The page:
2.7 Image processing

Images were reconstructed on an e-soft viewing station using filtered back projection and Metz filtering. Coronal, sagittal and transverse images were constructed with similar alignment in the baseline and post zolpidem images.

 

2.8 Interpretation of the Brain SPECT scans

The scans were assessed visually by three independent, experienced nuclear medicine physicians who were unaware of the scan’s timing in relation to the zolpidem treatment. Scans were presented to them as within-patient pairs, but in a random order in relation to zolpidem. The assessors were required to state which scan depicted less damage, based on lesion size and uptake, or whether there was no difference. All patients who were rated as better (less damage) on the zolpidem SPECT by two or more assessors were designated improvers while those rated as better on the baseline SPECT or “no different” were designated non-improvers. When there was no agreement between assessors they were allowed to reach a consensus opinion while remaining blinded to zolpidem treatment (4/23 patients in total).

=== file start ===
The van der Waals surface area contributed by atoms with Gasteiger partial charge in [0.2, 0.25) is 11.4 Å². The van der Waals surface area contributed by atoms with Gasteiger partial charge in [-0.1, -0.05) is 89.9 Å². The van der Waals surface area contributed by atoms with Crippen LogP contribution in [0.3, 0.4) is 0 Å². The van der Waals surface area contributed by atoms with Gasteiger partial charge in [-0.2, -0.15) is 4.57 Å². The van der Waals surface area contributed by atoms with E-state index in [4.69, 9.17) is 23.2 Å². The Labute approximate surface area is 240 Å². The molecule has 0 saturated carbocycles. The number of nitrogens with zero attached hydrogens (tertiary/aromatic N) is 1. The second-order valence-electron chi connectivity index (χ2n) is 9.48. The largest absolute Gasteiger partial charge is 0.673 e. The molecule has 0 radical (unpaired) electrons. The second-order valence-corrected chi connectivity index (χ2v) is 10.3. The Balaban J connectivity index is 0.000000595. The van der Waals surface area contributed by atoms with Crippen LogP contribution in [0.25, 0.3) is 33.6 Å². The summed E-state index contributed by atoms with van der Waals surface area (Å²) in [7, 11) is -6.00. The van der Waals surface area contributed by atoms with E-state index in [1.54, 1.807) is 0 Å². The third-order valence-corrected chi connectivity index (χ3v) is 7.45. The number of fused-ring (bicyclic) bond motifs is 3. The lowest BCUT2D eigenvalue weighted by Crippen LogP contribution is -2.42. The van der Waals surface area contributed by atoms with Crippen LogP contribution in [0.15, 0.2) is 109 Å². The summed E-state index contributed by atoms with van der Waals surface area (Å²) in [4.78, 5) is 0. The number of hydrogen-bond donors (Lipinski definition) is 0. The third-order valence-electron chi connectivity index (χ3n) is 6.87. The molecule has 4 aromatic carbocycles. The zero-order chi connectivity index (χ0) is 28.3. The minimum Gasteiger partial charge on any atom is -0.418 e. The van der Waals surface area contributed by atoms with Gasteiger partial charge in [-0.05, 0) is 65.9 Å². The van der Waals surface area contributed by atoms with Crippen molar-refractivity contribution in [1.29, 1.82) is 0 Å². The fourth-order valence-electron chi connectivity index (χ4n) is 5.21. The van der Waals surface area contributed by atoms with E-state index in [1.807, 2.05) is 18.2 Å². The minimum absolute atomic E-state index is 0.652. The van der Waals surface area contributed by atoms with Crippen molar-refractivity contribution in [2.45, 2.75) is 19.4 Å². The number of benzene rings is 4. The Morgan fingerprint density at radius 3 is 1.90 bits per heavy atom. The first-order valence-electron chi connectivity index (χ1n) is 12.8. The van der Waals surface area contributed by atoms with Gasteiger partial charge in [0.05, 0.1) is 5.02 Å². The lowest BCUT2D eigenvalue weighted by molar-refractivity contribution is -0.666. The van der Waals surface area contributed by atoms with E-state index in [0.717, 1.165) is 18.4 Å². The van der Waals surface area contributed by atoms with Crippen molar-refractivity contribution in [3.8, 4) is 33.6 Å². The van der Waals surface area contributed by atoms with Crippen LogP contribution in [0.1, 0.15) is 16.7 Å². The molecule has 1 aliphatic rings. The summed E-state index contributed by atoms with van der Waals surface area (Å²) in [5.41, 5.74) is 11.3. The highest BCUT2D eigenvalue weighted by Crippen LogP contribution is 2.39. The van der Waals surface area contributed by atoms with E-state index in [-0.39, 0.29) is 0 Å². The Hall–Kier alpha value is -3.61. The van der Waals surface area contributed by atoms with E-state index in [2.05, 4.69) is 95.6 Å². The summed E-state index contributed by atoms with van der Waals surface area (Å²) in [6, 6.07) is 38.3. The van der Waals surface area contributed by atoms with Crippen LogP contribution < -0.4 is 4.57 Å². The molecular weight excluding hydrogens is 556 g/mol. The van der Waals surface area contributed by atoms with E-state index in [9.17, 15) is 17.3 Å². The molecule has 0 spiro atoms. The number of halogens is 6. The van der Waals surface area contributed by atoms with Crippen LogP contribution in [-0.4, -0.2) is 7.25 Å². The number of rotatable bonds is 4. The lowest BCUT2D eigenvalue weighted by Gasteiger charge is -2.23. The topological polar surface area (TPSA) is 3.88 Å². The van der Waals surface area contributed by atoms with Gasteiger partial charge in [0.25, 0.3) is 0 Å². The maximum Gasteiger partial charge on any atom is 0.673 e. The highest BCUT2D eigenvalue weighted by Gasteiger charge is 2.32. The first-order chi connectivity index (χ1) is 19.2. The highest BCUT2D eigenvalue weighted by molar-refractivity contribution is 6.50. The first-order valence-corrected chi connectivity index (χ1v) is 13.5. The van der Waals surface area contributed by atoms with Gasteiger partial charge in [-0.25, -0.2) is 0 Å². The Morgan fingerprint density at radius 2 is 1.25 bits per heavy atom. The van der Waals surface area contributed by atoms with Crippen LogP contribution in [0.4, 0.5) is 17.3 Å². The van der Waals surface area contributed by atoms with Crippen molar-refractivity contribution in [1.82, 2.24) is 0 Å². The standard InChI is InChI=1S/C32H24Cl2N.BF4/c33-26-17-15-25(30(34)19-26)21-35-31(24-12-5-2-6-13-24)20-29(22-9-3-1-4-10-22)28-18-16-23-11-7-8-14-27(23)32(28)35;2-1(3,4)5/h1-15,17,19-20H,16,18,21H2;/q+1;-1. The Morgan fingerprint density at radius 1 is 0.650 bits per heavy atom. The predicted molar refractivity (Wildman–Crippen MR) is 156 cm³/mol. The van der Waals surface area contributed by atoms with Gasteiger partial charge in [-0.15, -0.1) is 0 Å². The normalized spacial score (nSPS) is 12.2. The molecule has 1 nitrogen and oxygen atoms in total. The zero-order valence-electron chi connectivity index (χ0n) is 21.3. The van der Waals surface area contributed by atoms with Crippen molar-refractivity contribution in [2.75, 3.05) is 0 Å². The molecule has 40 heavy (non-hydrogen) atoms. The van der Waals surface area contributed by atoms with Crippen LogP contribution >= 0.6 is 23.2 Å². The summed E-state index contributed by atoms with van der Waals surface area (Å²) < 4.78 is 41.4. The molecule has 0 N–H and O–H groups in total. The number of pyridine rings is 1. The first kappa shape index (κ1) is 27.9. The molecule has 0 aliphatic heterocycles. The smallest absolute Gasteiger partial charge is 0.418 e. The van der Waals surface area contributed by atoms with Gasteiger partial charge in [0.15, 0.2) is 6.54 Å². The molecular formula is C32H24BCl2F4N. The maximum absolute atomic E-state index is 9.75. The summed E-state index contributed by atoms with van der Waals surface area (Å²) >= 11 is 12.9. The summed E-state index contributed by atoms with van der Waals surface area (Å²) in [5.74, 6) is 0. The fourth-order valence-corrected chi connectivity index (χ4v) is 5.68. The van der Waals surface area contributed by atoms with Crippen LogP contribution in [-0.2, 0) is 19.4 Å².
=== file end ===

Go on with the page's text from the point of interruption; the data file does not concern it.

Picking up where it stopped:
2.9 Statistical analysis

The statistical analysis was completed by Dr Olorunju from the MRC biostatistics department in Pretoria, SA. The overall TFES score was compared before and after zolpidem in all patients using the non parametric Wilcoxon signed rank test. The TFES scores in patients designated as improved and non improved after zolpidem according to their Brain SPECT scans were compared, using a two sample t test with unequal variance.

 

 

3. RESULTS

 

3.1 Patients

Table 1 shows the gender, age, causes of brain damage (Diagn.: CVA- Stroke, TBI- Traumatic Brain Injury, anaph- Anaphylaxis, Birth Inj- Birth Injury, Drugs OD- Drugs Overdose) the Barthel Index (BI), the Tinetti Falls Efficacy Scale before zolpidem (TFES), the TFES after zolpidem (TFESzlp), the change in the TFES after zolpidem (change), the state of consciousness (MCS-Minimally Conscious State, LIS- Locked in Syndrome, FC- Fully Conscious) Brain SPECT scan results (I-Improvers, NI- Non Improvers) and sedation effect (sed. y-yes, n- no) for 23 neurologically disabled patients scoring less than 100/100 on the BI, at least six months after their brain damage.

 

Table 1

 

 

 

 

 

 

 

 

 

 

 

Pt

Gender

Age

Diagn.

BI

TFES

TFESzlp

change

consciousness

SPECT

Sed

1

F

53

CVA

45

73

25

48

FC

I

n

2

M

18

TBI

60

81

47

34

FC

I

n

3

M

61

CVA

40

81

48

33

FC

I

n

4

F

56

CVA

20

100

71

29

MCS

I

n

5